Brief Description of the Drawings

[0031] The preferred embodiments of the invention will hereinafter be described in conjunction with the appended drawings, provided to illustrate and not to limit the invention, where like designations denote like elements, and in which:

[0032] FIG. IA depicts a front view of the FROG add-on controller of the first preferred embodiment of the present invention having a graphic display and being connected to an existing conventional irrigation controller; [0033] FIG. IB depicts a front view of the FROG add-on controller of the first embodiment of the present invention having a simplified user-interface and being connected to an existing conventional irrigation controller;

[0034] FIG. 2 depicts a front view of the FROG comprehensive controller of the second embodiment of the present invention;

[0035] FIG. 3 depicts a front view of a sensor module attached to the FROG add-on controller of the third embodiment of the present invention, wherein the FROG add-on controller is in communication with a weather station housing one or more environmental sensors and is connected to an existing conventional irrigation controller;

[0036] FIG. 4 depicts a front view of a sensor module attached to the FROG comprehensive controller of the fourth embodiment of the present invention, wherein the FROG comprehensive controller is in communication with a weather station housing one or more environmental sensors;

[0037] FIG. 5A depicts a side view of the FROG controller of the fourth embodiment of the present invention configured with a supplementary user input system including a reader slot and optical reader;

[0038] FIG. 5B depicts a top view of the FROG controller of the fourth embodiment of the present invention configured with a supplementary user input system including a reader slot and optical reader;

[0039] FIG. 5C depicts a front view of an insertable sheet imprinted with a QR Code-type optical code (such as could be printed on a customer's bill) for inserting into the reader slot of the supplementary user input system;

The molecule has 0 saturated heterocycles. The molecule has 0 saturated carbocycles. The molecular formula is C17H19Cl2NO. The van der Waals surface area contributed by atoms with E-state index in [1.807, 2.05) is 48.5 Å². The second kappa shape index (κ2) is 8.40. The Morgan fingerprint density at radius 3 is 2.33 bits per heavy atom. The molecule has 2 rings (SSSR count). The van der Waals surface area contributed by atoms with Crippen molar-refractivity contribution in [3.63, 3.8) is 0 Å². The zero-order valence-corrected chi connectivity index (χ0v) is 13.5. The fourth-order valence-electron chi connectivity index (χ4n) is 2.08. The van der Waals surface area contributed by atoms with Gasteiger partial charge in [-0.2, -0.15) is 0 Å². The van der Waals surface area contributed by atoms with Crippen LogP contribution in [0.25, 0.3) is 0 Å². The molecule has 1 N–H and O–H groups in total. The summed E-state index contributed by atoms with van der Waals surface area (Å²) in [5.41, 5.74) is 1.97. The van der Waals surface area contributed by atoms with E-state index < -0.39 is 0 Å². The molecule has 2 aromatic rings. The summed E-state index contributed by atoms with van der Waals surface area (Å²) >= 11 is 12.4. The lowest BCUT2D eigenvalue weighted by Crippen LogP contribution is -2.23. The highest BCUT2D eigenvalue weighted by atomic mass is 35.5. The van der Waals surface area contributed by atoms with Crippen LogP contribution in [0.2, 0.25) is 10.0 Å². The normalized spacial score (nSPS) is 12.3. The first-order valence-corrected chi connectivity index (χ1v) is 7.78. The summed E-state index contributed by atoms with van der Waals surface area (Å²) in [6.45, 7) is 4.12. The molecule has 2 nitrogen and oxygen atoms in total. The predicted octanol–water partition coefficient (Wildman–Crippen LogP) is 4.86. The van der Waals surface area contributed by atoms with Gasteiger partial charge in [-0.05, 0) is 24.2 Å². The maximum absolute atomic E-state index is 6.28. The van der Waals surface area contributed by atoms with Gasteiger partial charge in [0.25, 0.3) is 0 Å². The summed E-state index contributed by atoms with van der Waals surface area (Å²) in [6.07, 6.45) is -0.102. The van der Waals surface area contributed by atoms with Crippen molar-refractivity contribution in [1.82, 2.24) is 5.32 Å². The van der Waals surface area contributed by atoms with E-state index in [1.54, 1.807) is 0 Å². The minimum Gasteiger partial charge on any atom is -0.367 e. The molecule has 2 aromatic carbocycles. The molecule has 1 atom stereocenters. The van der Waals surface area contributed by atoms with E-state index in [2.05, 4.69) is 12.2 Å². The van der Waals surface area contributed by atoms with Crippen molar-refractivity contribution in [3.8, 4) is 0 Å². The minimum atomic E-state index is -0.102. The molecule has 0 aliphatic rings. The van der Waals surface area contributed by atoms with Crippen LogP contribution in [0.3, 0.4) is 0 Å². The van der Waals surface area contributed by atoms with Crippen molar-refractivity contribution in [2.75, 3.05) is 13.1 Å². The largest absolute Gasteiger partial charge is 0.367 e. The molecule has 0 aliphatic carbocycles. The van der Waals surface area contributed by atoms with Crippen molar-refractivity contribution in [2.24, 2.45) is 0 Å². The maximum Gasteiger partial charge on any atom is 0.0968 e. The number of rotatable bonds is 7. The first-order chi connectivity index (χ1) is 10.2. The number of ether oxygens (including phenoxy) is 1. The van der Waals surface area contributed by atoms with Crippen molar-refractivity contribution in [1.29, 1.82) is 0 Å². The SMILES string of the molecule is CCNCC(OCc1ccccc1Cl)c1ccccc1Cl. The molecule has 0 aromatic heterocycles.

[0040] FIG. 5C depicts a detail of the circle of FIG. 5C showing the QR Code-type optical code readable by the optical reader;

[0041] FIG. 6A depicts a side view of the FROG controller of the fourth embodiment of the present invention configured with a supplementary user input system including a slide slot and a magnetic strip reader;

[0042] FIG. 6B depicts a top view of the FROG controller of the fourth embodiment of the present invention configured with a supplementary user input system including a slide slot and a magnetic strip reader;

[0043] FIG. 6C depicts a front view of a card carrying a data-impregnated magnetic strip configured to slide through the slide slot to allow reading by the magnetic strip reader;

[0044] FIG. 7A depicts a side view of the FROG controller of the fourth embodiment of the present invention configured with a supplementary user input system including a controller electronic connection;

[0045] FIG. 7B depicts a top view of the FROG controller of the fourth embodiment of the present invention configured with a supplementary user input system including a controller electronic connection;

[0046] FIG. 7C depicts a front view of a data storage unit, such as a USB flash drive or the like, configured with a complementary drive electronic connection;

[0047] FIG. 8 depicts a schematic of the add-on FROG smart controller of the first embodiment. The installed existing controller 20 is wired zone-by-zone through bridge cable 12 to the main control unit of the FROG 10;

[0048] FIG. 9 depicts a schematic of the remote weather station 40 of the third embodiment;

[0049] FIG. 10 depicts the reference evapotranspiration curve (from which ETi0Cai for each time point is derived) of the type used by the FROG smart controller to determine the correct watering needs of landscape material in a given geographic location, such as the Las Vegas Valley, for a given time of year;

[0050] FIG. 11 depicts a schematic of the variables of the novel algorithm; and

[0051] FIG. 12 depicts a flowchart of the learning mode method.

[0052] Like reference numerals refer to like parts throughout the several views of the drawings.

Detailed Description of the Preferred Embodiments

[0053] Shown throughout the figures, the present invention is directed toward a FROG 10 smart controller that improves the efficiency of irrigation scheduling and saves water through use of a novel integration of preloaded empirically-derived evapotranspiration local characteristic curve (from which the ETi0Cai for the watering day is obtained) and the preloaded local mandated watering restrictions. Consequently, the FROG 10 provides advantages for both the homeowner (convenience, labor reduction, improved water delivery correlated to day of year) and the local water authority (obligatory compliance with mandated watering restrictions) . An important strategy in reaching the water saving goals of the local water authority is met through the hard-to- achieve increased compliance resulting from use of the FROG 10 irrigation control system.